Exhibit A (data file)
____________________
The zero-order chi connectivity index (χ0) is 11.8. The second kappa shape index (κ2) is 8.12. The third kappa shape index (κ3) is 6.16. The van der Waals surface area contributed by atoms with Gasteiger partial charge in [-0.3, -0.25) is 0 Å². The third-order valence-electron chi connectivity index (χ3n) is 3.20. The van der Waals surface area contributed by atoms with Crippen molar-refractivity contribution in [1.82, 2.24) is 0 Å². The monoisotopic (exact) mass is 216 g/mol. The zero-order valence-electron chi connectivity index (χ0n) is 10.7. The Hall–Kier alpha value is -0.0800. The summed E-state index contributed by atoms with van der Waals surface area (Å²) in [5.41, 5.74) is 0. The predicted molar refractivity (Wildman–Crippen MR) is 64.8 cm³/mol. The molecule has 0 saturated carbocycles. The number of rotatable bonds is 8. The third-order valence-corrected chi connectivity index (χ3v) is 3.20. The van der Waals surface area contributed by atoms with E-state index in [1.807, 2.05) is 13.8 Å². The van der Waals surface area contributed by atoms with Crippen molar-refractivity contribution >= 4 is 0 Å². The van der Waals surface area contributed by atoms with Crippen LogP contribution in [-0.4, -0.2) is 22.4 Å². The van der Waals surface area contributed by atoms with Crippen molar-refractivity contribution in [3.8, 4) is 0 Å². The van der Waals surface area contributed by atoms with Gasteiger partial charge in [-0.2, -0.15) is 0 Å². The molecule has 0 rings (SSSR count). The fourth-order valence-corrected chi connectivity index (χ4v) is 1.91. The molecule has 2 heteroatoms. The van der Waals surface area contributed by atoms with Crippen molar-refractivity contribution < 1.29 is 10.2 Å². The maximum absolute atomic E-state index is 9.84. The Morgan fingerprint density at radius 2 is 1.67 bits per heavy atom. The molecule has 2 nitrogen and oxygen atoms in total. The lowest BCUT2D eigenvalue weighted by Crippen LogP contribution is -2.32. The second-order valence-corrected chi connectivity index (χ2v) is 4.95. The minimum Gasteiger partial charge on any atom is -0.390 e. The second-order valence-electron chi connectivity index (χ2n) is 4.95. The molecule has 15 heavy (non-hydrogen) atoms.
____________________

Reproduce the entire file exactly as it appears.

The zero-order chi connectivity index (χ0) is 11.8. The second kappa shape index (κ2) is 8.12. The third kappa shape index (κ3) is 6.16. The van der Waals surface area contributed by atoms with Gasteiger partial charge in [-0.3, -0.25) is 0 Å². The third-order valence-electron chi connectivity index (χ3n) is 3.20. The van der Waals surface area contributed by atoms with Crippen molar-refractivity contribution in [1.82, 2.24) is 0 Å². The monoisotopic (exact) mass is 216 g/mol. The zero-order valence-electron chi connectivity index (χ0n) is 10.7. The Hall–Kier alpha value is -0.0800. The summed E-state index contributed by atoms with van der Waals surface area (Å²) in [5.41, 5.74) is 0. The predicted molar refractivity (Wildman–Crippen MR) is 64.8 cm³/mol. The molecule has 0 saturated carbocycles. The number of rotatable bonds is 8. The third-order valence-corrected chi connectivity index (χ3v) is 3.20. The van der Waals surface area contributed by atoms with E-state index in [1.807, 2.05) is 13.8 Å². The van der Waals surface area contributed by atoms with Crippen molar-refractivity contribution >= 4 is 0 Å². The van der Waals surface area contributed by atoms with Crippen LogP contribution in [-0.4, -0.2) is 22.4 Å². The van der Waals surface area contributed by atoms with Crippen molar-refractivity contribution in [3.8, 4) is 0 Å². The van der Waals surface area contributed by atoms with Gasteiger partial charge in [-0.2, -0.15) is 0 Å². The molecule has 0 rings (SSSR count). The fourth-order valence-corrected chi connectivity index (χ4v) is 1.91. The molecule has 2 heteroatoms. The van der Waals surface area contributed by atoms with Crippen molar-refractivity contribution < 1.29 is 10.2 Å². The maximum absolute atomic E-state index is 9.84. The Morgan fingerprint density at radius 2 is 1.67 bits per heavy atom. The molecule has 2 nitrogen and oxygen atoms in total. The lowest BCUT2D eigenvalue weighted by Crippen LogP contribution is -2.32. The second-order valence-corrected chi connectivity index (χ2v) is 4.95. The minimum Gasteiger partial charge on any atom is -0.390 e. The second-order valence-electron chi connectivity index (χ2n) is 4.95. The molecule has 15 heavy (non-hydrogen) atoms.